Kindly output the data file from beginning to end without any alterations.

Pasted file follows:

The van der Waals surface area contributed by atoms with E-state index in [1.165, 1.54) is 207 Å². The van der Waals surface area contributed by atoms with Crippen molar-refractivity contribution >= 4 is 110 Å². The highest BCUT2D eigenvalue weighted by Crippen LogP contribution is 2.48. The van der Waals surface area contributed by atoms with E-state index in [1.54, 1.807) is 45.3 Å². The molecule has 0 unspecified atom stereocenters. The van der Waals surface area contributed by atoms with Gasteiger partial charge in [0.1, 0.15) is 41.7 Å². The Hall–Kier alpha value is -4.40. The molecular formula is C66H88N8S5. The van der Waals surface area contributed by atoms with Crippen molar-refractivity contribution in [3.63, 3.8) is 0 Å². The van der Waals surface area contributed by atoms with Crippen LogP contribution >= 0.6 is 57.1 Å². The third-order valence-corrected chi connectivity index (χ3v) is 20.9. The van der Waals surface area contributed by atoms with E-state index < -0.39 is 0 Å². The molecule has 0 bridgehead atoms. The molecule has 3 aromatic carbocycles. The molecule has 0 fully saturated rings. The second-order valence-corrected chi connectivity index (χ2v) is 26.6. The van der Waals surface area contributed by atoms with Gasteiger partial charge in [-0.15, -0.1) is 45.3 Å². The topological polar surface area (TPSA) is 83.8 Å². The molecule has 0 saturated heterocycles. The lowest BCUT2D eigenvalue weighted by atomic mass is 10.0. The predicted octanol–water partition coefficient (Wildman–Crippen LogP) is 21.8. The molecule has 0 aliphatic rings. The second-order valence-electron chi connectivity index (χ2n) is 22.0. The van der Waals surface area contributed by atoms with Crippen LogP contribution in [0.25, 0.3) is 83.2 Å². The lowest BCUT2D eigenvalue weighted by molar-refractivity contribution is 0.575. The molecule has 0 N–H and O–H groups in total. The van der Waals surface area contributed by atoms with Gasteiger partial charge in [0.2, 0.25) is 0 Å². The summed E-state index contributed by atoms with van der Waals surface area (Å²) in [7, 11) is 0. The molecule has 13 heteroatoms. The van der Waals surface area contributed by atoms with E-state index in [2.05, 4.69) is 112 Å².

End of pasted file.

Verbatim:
The van der Waals surface area contributed by atoms with E-state index in [1.165, 1.54) is 207 Å². The van der Waals surface area contributed by atoms with Crippen molar-refractivity contribution >= 4 is 110 Å². The highest BCUT2D eigenvalue weighted by Crippen LogP contribution is 2.48. The van der Waals surface area contributed by atoms with E-state index in [1.54, 1.807) is 45.3 Å². The molecule has 0 unspecified atom stereocenters. The van der Waals surface area contributed by atoms with Gasteiger partial charge in [0.1, 0.15) is 41.7 Å². The Hall–Kier alpha value is -4.40. The molecular formula is C66H88N8S5. The van der Waals surface area contributed by atoms with Crippen molar-refractivity contribution in [3.63, 3.8) is 0 Å². The van der Waals surface area contributed by atoms with Crippen LogP contribution >= 0.6 is 57.1 Å². The third-order valence-corrected chi connectivity index (χ3v) is 20.9. The van der Waals surface area contributed by atoms with E-state index < -0.39 is 0 Å². The molecule has 0 bridgehead atoms. The molecule has 3 aromatic carbocycles. The molecule has 0 fully saturated rings. The second-order valence-corrected chi connectivity index (χ2v) is 26.6. The van der Waals surface area contributed by atoms with Gasteiger partial charge in [-0.15, -0.1) is 45.3 Å². The topological polar surface area (TPSA) is 83.8 Å². The molecule has 0 saturated heterocycles. The lowest BCUT2D eigenvalue weighted by atomic mass is 10.0. The predicted octanol–water partition coefficient (Wildman–Crippen LogP) is 21.8. The molecule has 0 aliphatic rings. The second-order valence-electron chi connectivity index (χ2n) is 22.0. The van der Waals surface area contributed by atoms with Crippen LogP contribution in [0.25, 0.3) is 83.2 Å². The lowest BCUT2D eigenvalue weighted by molar-refractivity contribution is 0.575. The molecule has 0 N–H and O–H groups in total. The van der Waals surface area contributed by atoms with Gasteiger partial charge in [0.2, 0.25) is 0 Å². The summed E-state index contributed by atoms with van der Waals surface area (Å²) in [7, 11) is 0. The molecule has 13 heteroatoms. The van der Waals surface area contributed by atoms with E-state index in [2.05, 4.69) is 112 Å².